Immigration plans might not be published before Brexit vote, says Javid
MPs might have to vote on the Brexit deal without knowing details of the future immigration policy, Sajid Javid has said, as he also indicated the planned scheme might abandon the target of keeping net annual migration to the tens of thousands.
In a sometimes testy appearance before the home affairs select committee, the home secretary said only that the long-awaited white paper on post-Brexit immigration should arrive before the end of the year.
“The government hasn’t set a final publication date for the white paper, but very shortly,” Javid told the cross-party panel when asked when it would arrive. “I’d certainly say in December.”
Asked whether it would come before MPs vote on the Brexit deal on 11 December, Javid said: “I hope it will come before that, but I’m not in a position to be too specific on the date right now.”
Some committee members expressed disquiet that the Commons might have to decide on the Brexit deal without knowing a key policy element. Javid was then reminded by the committee chair, Labour’s Yvette Cooper, that he had earlier promised the document by the end of July.
“When I first came into the department I was hoping that things were more ready than they actually were,” Javid said.
Quizzed later in the session by the former Labour MP John Woodcock on whether the white paper would stick to the Conservatives’ long-broken pledge to reduce annual net migration below 100,000, Javid declined a series of opportunities to do so.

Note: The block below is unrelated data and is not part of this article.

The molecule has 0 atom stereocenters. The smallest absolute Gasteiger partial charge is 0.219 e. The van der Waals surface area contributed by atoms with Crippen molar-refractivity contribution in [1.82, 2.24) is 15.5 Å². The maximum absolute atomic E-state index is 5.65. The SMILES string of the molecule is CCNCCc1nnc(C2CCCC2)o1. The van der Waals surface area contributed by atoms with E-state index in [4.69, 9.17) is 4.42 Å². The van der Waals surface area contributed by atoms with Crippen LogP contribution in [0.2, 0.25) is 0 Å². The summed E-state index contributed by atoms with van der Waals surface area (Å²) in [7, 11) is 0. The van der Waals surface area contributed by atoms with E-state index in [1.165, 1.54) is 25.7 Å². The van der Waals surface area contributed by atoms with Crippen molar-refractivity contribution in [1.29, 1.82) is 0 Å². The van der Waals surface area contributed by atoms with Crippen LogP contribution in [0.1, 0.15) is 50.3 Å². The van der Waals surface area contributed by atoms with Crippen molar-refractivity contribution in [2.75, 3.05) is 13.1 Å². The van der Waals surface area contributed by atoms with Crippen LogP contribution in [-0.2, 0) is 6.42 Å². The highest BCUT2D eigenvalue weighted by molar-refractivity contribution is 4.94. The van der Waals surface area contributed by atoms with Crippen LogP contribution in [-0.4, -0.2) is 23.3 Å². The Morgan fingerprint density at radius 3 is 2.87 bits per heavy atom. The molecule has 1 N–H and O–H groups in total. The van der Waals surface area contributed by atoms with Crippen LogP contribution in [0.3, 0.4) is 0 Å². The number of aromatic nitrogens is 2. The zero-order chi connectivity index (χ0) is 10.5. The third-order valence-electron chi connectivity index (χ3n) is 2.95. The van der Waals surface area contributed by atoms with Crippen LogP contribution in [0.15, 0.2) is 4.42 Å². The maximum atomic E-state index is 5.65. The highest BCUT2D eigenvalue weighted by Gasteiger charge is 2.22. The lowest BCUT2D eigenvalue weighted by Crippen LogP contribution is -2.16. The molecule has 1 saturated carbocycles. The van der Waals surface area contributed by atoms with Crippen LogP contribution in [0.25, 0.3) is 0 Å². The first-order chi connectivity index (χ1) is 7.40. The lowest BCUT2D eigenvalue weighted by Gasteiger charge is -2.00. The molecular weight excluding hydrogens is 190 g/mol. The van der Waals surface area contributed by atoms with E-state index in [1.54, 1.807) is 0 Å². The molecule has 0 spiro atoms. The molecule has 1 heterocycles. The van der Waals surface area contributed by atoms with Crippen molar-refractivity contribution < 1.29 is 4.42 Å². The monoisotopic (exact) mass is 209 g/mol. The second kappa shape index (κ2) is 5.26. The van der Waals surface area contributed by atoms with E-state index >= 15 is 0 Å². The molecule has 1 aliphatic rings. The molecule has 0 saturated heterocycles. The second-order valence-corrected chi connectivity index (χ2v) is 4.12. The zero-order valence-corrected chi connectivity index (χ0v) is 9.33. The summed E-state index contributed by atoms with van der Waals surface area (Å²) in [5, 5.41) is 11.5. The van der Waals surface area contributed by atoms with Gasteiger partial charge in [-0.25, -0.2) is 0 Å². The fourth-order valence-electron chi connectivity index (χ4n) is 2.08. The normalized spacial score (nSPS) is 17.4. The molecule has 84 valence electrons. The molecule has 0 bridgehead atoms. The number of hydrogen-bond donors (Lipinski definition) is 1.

“The white paper is not complete. So you will have to wait for its publication,” Javid told Woodcock, who quit the Labour party in July amid a disputed disciplinary case.
Javid said: “What you call the target, the ambition, that was set out in the Conservative party manifesto, is for this parliament. In terms of what might be the future immigration policy vis-a-vis targets and numbers and aspirations, you’ll have to wait and see.”
He added: “What you’ll see in the white paper, speaking broadly, is a future immigration system that is really fit for the future for the long term. That means it has got to be flexible enough to meet our needs in how they change over time.”
Pressed by Cooper on how realistic the target would be when non-EU net migration alone is currently 230,000 a year, Javid called the figure “an aspiration”. He said: “It is our policy to bring down net migration to more sustainable levels, and our aspiration is the tens of thousands.”
Asked whether that tens of thousands target formed part of the post-Brexit EU immigration policy, Javid would only respond: “I have answered your question. I am trying to bring down net migration overall.”
A final area of confusion centred on JJavid’s statement that freedom of movement for EU nationals would end immediately if the UK left the EU in March without a deal.
Committee members questioned how this would work, when the government has already said that in this case, border checks would not immediately change, and employers would not be obliged to check the position of EU nationals seeking work until a post-Brexit “settled status” scheme was completed.
“The two are perfectly compatible. It’s perfectly possible to end freedom of movement in law, and not put an extra burden on employers after that date,” Javid said.
Asked for more details, he said: “We will be actually setting this out in due course, because it is important we set out more detail on how that might work.”